"Official" T904 Thread

Discussion in 'Fujitsu' started by SF6, Mar 12, 2014.

  1. Mesosphere

    Mesosphere Geek. Senior Member

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    About what I was expecting, and I think everything you said was pretty much fair, but in the T904's defense...

    It isn't consumer premium it is business premium. The packaging you pointed out is a prime example. Fujitsu doesn't do retail (at least in the US). The packaging you saw is what everyone sees. I think the fact that consumers can buy them at all is just Fujitsu throwing us a bone. "Ok, if you are willing to pay we will sell you one." They intend these to be sold in bulk to enterprises, universities, etc and configured/administered by tech departments. They are in no way consumer premium. Their packaging is utilitarian. They make no attempt at the box opening Christmas morning experience. The customer service is bare bones and will talk down to you. They don't have user friendly bloatware to keep your machine up to date. I think their intention is to leave this up to the tech departments administering the devices so they can decide for example if a given update breaks more than it fixes (this happens all the time).

    The view angles are definitely bad. I think they are significantly better than TN, but definitely well below your typical IPS. I agree lying flat on a table (particularly I high one) is pretty bad. Having used TN tablets for a decade now though I'm pretty accustomed to this problem. If I use it on a table, I prop something under the far side. I have a triangular column of card board and duct tape I made many years ago sitting on my desk just for this purpose =) Even without the view angles I'd use it for the more comfortable writing angle. Despite being much thinner than my old convertibles it is still too elevated off the desk to write on it comfortably while flat (the same goes for the SP1/2 IMO). It fixes two birds with one stone =) Most of the time though I prefer to write on it in my lap which also tends to alleviate the problem.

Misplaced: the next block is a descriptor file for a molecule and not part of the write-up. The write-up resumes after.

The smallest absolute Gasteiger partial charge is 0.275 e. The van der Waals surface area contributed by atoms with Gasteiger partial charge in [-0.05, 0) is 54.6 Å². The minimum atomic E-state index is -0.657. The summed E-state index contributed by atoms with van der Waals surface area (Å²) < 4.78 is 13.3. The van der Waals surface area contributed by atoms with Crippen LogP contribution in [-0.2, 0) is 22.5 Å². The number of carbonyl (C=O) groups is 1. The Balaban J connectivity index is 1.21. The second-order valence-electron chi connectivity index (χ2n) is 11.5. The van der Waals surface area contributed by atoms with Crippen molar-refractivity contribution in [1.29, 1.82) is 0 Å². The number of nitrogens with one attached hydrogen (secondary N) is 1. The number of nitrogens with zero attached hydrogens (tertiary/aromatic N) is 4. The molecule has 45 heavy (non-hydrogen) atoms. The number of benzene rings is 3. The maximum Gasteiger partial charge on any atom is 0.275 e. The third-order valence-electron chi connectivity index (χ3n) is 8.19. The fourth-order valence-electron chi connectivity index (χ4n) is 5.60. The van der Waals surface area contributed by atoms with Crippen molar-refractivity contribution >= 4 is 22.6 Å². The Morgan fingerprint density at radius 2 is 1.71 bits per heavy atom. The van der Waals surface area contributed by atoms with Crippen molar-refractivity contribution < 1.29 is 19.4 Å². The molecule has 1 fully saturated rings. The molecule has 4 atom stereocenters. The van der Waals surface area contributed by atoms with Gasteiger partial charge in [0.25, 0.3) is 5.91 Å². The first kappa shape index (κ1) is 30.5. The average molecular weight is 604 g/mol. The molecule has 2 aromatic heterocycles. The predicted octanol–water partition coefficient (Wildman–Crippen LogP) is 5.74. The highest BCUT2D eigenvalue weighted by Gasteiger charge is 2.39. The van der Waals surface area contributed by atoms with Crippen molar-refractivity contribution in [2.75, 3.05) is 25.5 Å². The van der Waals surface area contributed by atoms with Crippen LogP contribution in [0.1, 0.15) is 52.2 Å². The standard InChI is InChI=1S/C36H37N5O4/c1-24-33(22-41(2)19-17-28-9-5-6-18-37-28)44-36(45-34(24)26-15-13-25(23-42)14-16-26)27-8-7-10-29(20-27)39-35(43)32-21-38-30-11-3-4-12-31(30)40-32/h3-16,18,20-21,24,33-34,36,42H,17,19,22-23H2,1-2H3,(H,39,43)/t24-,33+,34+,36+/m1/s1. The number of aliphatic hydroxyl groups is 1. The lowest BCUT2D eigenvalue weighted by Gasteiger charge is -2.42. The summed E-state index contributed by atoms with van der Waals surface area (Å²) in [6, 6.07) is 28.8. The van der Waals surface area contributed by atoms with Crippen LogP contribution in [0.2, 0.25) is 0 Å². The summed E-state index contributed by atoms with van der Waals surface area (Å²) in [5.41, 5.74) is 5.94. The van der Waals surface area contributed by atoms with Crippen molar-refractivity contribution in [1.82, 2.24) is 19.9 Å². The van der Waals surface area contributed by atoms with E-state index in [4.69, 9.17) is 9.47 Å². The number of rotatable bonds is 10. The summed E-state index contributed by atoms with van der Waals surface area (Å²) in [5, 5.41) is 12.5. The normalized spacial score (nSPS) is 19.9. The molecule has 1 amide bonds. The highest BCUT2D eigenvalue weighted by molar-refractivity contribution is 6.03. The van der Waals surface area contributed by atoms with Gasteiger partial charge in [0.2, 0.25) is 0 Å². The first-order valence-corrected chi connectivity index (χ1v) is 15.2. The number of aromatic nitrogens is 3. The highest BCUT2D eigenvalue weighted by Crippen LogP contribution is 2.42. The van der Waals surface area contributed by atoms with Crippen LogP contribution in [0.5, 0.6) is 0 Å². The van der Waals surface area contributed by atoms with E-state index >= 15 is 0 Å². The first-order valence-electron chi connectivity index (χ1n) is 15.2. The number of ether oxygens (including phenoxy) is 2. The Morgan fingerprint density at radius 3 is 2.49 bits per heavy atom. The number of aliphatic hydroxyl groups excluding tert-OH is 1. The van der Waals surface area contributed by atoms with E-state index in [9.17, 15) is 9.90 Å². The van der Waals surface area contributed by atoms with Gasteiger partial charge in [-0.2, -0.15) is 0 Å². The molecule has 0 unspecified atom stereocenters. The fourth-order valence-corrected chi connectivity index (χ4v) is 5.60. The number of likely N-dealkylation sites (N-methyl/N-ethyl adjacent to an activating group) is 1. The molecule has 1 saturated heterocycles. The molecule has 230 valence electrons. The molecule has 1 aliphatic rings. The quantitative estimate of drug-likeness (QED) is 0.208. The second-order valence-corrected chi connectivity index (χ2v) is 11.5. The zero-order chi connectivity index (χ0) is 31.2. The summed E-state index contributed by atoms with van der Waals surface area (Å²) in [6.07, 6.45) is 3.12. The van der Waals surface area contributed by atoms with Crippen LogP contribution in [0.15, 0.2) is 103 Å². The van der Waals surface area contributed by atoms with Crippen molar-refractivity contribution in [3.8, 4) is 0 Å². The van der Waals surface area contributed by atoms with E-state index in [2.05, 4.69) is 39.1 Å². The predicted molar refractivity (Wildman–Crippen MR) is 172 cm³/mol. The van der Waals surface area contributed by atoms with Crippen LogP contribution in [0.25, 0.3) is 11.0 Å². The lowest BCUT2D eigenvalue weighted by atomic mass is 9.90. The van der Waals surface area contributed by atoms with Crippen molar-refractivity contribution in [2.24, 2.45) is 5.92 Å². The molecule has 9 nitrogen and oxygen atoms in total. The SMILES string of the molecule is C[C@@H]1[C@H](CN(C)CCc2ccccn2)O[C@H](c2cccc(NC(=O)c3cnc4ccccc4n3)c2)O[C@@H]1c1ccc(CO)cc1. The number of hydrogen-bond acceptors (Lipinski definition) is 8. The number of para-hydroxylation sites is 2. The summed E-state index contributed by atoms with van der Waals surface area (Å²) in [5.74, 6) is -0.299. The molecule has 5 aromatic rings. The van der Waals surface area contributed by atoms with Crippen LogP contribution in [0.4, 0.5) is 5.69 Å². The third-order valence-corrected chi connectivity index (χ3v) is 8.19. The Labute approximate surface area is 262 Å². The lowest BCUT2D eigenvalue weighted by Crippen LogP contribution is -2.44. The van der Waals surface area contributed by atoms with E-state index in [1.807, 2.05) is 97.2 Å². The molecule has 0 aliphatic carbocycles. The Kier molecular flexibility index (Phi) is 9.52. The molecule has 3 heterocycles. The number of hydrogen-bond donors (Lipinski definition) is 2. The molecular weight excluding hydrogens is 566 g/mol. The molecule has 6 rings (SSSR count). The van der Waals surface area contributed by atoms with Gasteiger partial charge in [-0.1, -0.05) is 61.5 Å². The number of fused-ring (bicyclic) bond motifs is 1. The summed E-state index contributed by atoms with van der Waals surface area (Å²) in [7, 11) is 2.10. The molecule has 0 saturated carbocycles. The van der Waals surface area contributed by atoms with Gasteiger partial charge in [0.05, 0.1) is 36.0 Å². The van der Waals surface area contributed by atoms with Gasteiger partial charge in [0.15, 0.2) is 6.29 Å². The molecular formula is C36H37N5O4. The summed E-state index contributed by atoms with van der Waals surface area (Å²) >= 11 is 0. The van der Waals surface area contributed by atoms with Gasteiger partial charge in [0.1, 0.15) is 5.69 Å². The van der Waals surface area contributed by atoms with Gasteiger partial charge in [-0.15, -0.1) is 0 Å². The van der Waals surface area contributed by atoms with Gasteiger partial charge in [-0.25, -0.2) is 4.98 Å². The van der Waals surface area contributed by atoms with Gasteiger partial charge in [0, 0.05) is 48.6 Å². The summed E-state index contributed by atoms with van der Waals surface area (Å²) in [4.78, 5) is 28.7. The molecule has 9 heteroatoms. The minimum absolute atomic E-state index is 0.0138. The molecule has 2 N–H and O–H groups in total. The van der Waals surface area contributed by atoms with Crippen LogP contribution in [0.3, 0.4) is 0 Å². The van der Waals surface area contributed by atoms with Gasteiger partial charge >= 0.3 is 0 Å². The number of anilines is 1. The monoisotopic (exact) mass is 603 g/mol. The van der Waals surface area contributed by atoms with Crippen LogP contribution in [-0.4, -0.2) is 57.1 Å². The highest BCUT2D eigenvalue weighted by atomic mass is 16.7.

Another place where the view angles are less of a problem is in laptop mode, which admittedly is how I use the device 90% of the time =) For me, I wanted a laptop first and a large writing space second. My 8" Asus M80TA is my primary penable tablet.

    We obviously have very different use cases and your blogs audience is much more in line with your use case =) But I just wanted to post an apposing view point. For what I need, I think it is pretty much the best device on the market.
     
    Last edited: Aug 8, 2014
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  2. surfaceproartist

    surfaceproartist Scribbler - Standard Member Senior Member

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    Hey Mesosphere, I tried to balance out my rough review by including ATIVQ's post at the end, but please consider copying and pasting yours into the review's comments section. I'm sure many readers will appreciate your point of view. You're right about one thing: I judged the T904 solely as a tablet. Once I folded it over, I never unfolded it again except to restore it before shipping back to Newegg.
     
  3. dk0r

    dk0r (x+7)² ≠ (x²+49)

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    I'm glad to see the T904 get some attention.

    While I think the t904 is the most versatile tablet-pc I've ever owned, the article raises many good points about the device.

    Unfortunate for Fujitsu, I'll never forgive them for these useless speakers..
     
  4. surfaceproartist

    surfaceproartist Scribbler - Standard Member Senior Member

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    I never ran any audio to hear the speakers for myself.
     
  5. Mesosphere

    Mesosphere Geek. Senior Member

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    If you had, your review would have been worse. By far the worst laptop/tablet speakers I've ever heard =P

    I've been wondering though if replacing them would do any good. They are easily accessible after removing the bottom plate.
     
  6. stoneseeker

    stoneseeker Animator and Art Director Senior Member

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    Are they worse than the T902? The speakers on any oldschool convertible (business lines) were generally terrible, but I was also appalled at the quality of sound when I got my first one. I wonder if the T904 is even worse sounding...